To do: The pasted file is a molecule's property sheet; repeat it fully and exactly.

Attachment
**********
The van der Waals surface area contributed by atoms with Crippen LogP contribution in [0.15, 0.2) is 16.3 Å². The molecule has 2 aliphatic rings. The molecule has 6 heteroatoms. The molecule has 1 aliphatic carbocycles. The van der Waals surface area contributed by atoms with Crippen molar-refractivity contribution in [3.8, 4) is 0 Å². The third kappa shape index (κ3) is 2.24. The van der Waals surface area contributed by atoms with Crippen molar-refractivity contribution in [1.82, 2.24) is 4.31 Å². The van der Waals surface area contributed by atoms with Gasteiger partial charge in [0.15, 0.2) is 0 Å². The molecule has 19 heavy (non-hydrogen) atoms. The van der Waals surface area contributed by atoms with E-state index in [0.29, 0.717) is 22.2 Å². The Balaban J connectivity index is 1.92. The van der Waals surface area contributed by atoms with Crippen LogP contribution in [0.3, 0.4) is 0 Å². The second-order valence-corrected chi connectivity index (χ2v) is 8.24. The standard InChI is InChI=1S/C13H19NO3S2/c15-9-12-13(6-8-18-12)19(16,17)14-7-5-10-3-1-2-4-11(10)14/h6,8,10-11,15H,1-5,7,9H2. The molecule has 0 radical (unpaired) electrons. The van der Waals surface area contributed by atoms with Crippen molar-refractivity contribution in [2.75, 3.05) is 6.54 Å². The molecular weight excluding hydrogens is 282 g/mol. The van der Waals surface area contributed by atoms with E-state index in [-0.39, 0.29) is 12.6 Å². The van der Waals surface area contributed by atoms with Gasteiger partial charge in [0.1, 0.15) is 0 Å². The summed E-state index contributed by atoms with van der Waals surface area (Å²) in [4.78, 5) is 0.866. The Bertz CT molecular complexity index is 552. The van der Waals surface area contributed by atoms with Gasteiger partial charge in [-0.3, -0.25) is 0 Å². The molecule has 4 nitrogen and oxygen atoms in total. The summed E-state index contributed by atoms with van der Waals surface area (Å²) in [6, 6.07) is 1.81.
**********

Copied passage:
The van der Waals surface area contributed by atoms with Crippen LogP contribution in [0.15, 0.2) is 16.3 Å². The molecule has 2 aliphatic rings. The molecule has 6 heteroatoms. The molecule has 1 aliphatic carbocycles. The van der Waals surface area contributed by atoms with Crippen molar-refractivity contribution in [3.8, 4) is 0 Å². The third kappa shape index (κ3) is 2.24. The van der Waals surface area contributed by atoms with Crippen molar-refractivity contribution in [1.82, 2.24) is 4.31 Å². The van der Waals surface area contributed by atoms with Gasteiger partial charge in [0.15, 0.2) is 0 Å². The molecule has 19 heavy (non-hydrogen) atoms. The van der Waals surface area contributed by atoms with E-state index in [0.29, 0.717) is 22.2 Å². The Balaban J connectivity index is 1.92. The van der Waals surface area contributed by atoms with Crippen LogP contribution in [0.3, 0.4) is 0 Å². The second-order valence-corrected chi connectivity index (χ2v) is 8.24. The standard InChI is InChI=1S/C13H19NO3S2/c15-9-12-13(6-8-18-12)19(16,17)14-7-5-10-3-1-2-4-11(10)14/h6,8,10-11,15H,1-5,7,9H2. The molecule has 0 radical (unpaired) electrons. The van der Waals surface area contributed by atoms with Crippen molar-refractivity contribution in [2.75, 3.05) is 6.54 Å². The molecular weight excluding hydrogens is 282 g/mol. The van der Waals surface area contributed by atoms with E-state index in [-0.39, 0.29) is 12.6 Å². The van der Waals surface area contributed by atoms with Gasteiger partial charge in [0.1, 0.15) is 0 Å². The summed E-state index contributed by atoms with van der Waals surface area (Å²) in [4.78, 5) is 0.866. The Bertz CT molecular complexity index is 552. The van der Waals surface area contributed by atoms with Gasteiger partial charge in [-0.3, -0.25) is 0 Å². The molecule has 4 nitrogen and oxygen atoms in total. The summed E-state index contributed by atoms with van der Waals surface area (Å²) in [6, 6.07) is 1.81.